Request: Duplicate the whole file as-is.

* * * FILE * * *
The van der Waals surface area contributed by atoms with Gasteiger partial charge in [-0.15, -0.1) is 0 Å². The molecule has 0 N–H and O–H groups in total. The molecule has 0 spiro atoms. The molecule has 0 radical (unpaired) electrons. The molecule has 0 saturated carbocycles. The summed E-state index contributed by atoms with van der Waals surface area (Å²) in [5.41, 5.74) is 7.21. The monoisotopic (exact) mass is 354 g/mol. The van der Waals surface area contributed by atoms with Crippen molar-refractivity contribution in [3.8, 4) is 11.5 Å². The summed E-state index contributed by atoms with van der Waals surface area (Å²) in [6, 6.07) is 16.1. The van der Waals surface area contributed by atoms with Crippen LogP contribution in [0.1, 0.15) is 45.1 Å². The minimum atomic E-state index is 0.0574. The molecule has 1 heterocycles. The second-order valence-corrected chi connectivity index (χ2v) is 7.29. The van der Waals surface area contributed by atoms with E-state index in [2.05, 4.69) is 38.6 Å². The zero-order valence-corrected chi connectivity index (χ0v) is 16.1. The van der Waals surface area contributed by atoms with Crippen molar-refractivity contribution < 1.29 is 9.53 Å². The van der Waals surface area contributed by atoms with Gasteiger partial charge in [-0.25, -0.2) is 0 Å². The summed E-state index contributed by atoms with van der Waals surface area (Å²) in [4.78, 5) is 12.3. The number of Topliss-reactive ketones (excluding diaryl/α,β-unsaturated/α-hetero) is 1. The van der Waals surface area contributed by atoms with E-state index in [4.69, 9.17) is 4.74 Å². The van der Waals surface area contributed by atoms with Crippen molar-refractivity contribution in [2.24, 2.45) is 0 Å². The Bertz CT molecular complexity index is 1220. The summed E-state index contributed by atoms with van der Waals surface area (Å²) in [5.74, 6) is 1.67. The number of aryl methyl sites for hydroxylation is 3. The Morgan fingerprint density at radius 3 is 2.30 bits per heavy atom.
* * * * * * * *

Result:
The van der Waals surface area contributed by atoms with Gasteiger partial charge in [-0.15, -0.1) is 0 Å². The molecule has 0 N–H and O–H groups in total. The molecule has 0 spiro atoms. The molecule has 0 radical (unpaired) electrons. The molecule has 0 saturated carbocycles. The summed E-state index contributed by atoms with van der Waals surface area (Å²) in [5.41, 5.74) is 7.21. The monoisotopic (exact) mass is 354 g/mol. The van der Waals surface area contributed by atoms with Crippen molar-refractivity contribution in [3.8, 4) is 11.5 Å². The summed E-state index contributed by atoms with van der Waals surface area (Å²) in [6, 6.07) is 16.1. The van der Waals surface area contributed by atoms with Crippen LogP contribution in [0.1, 0.15) is 45.1 Å². The minimum atomic E-state index is 0.0574. The molecule has 1 heterocycles. The second-order valence-corrected chi connectivity index (χ2v) is 7.29. The van der Waals surface area contributed by atoms with E-state index in [2.05, 4.69) is 38.6 Å². The zero-order valence-corrected chi connectivity index (χ0v) is 16.1. The van der Waals surface area contributed by atoms with Crippen molar-refractivity contribution < 1.29 is 9.53 Å². The van der Waals surface area contributed by atoms with Gasteiger partial charge in [-0.25, -0.2) is 0 Å². The summed E-state index contributed by atoms with van der Waals surface area (Å²) in [4.78, 5) is 12.3. The number of Topliss-reactive ketones (excluding diaryl/α,β-unsaturated/α-hetero) is 1. The van der Waals surface area contributed by atoms with E-state index in [4.69, 9.17) is 4.74 Å². The van der Waals surface area contributed by atoms with Crippen molar-refractivity contribution in [2.24, 2.45) is 0 Å². The Bertz CT molecular complexity index is 1220. The summed E-state index contributed by atoms with van der Waals surface area (Å²) in [5.74, 6) is 1.67. The number of aryl methyl sites for hydroxylation is 3. The Morgan fingerprint density at radius 3 is 2.30 bits per heavy atom.